Table of Contents

Handbook on the Economics of Happiness

Handbook on the Economics of Happiness

Elgar original reference

Edited by Luigino Bruni and Pier Luigi Porta

This book is a welcome consolidation and extension of the recent expanding debates on happiness and economics. Happiness and economics, as a new field for research, is now of pivotal interest particularly to welfare economists and psychologists. This Handbook provides an unprecedented forum for discussion of the economic issues relating to happiness. It reviews the more recent literature and offers the interested reader an insight into the vast scope of the field in terms of the theory, its applications and also experimental design. The Handbook also gives substantial indications as to the future direction of research in the field, with particular regard to policy applications and developing an economics of interpersonal relations which includes reciprocity and social interaction theory.


Luigino Bruni and Pier Luigi Porta

Subjects: economics and finance, economic psychology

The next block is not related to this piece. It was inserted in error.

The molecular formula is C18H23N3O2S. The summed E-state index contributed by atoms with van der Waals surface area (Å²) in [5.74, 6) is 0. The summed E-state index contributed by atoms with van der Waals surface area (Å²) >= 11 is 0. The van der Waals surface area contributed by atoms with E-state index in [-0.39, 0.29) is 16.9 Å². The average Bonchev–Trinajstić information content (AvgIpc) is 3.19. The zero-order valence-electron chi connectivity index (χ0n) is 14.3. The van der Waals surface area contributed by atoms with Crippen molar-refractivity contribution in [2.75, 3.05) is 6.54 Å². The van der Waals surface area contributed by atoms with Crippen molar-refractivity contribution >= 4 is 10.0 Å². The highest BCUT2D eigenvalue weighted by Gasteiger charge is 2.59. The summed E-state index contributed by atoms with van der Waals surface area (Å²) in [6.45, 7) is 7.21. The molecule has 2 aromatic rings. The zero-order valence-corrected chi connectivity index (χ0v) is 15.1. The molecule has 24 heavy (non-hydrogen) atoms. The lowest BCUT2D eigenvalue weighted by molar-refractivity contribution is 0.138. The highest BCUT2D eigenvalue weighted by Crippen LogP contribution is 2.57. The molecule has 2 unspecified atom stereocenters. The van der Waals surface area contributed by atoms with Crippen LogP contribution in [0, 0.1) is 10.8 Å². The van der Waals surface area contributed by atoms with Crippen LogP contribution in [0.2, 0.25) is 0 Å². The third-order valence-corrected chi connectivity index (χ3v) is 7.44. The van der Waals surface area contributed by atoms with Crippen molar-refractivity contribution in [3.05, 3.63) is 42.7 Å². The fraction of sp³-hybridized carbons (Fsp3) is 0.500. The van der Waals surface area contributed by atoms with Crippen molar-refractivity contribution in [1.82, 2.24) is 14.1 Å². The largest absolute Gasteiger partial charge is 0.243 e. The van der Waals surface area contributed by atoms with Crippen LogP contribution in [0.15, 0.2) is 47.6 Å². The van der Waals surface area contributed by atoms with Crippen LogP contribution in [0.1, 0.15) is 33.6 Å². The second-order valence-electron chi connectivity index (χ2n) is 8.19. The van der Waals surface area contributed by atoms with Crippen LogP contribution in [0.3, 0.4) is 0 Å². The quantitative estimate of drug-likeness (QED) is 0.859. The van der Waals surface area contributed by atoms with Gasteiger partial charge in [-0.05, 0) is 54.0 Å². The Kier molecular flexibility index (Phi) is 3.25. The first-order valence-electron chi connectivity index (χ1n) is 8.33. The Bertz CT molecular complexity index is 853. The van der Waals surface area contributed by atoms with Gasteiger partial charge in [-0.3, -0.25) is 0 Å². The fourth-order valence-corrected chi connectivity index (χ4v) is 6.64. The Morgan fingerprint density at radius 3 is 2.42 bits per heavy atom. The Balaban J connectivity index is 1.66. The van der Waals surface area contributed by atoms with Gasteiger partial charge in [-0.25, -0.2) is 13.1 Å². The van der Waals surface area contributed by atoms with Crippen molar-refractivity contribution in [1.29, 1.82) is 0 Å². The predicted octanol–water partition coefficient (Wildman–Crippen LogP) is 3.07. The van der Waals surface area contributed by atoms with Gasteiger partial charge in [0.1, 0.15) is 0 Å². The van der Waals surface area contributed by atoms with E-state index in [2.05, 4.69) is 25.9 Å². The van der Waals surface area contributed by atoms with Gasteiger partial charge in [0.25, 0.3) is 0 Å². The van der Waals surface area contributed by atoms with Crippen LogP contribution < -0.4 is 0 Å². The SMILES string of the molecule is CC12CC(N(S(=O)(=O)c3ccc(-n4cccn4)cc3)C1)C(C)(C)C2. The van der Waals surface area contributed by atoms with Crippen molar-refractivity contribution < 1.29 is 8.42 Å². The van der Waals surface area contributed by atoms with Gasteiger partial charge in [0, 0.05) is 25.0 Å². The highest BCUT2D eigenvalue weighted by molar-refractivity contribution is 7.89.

Luigino Bruni and Pier Luigi Porta* 1. Economics and happiness: a new field with a long history Many people focus on wealth when they pursue happiness, but research on social relationships suggests that they can be more important than material prosperity to subjective well-being. The word needs to be spread – it is important to work on social skills, close interpersonal ties, and social support in order to be happy. It is a mistake to value money over social relationships. (Diener and Seligman 2004) After Rome had caught fire, it was probably 65 AD, Emperor Nero engineered to restore his reeling popularity by staging, in a surviving amphitheatre (before the Colosseum even existed), an immense gathering to watch a group of poor Christians be eaten up by fierce lions. As the stage opened – so the story goes – very soon after the first roaring hungry beast had dashed into the arena, one of those poor Christians, quite unexpectedly, sprang up toward the lion and somehow managed to mutter a few words in the lion’s ear. Instantly the lion lost his mood, collapsed to the ground and lay still without any possible reaction. Breathless, the crowd looked at Nero. The Emperor immediately ordered a second lion, a fiercer one, to enter the stage. To no avail, however, and the same scene went on being repeated three or four times. The event definitely looked like a miracle. The Emperor, of course, was furious as the atmosphere was getting stormy. Two brutal soldiers got...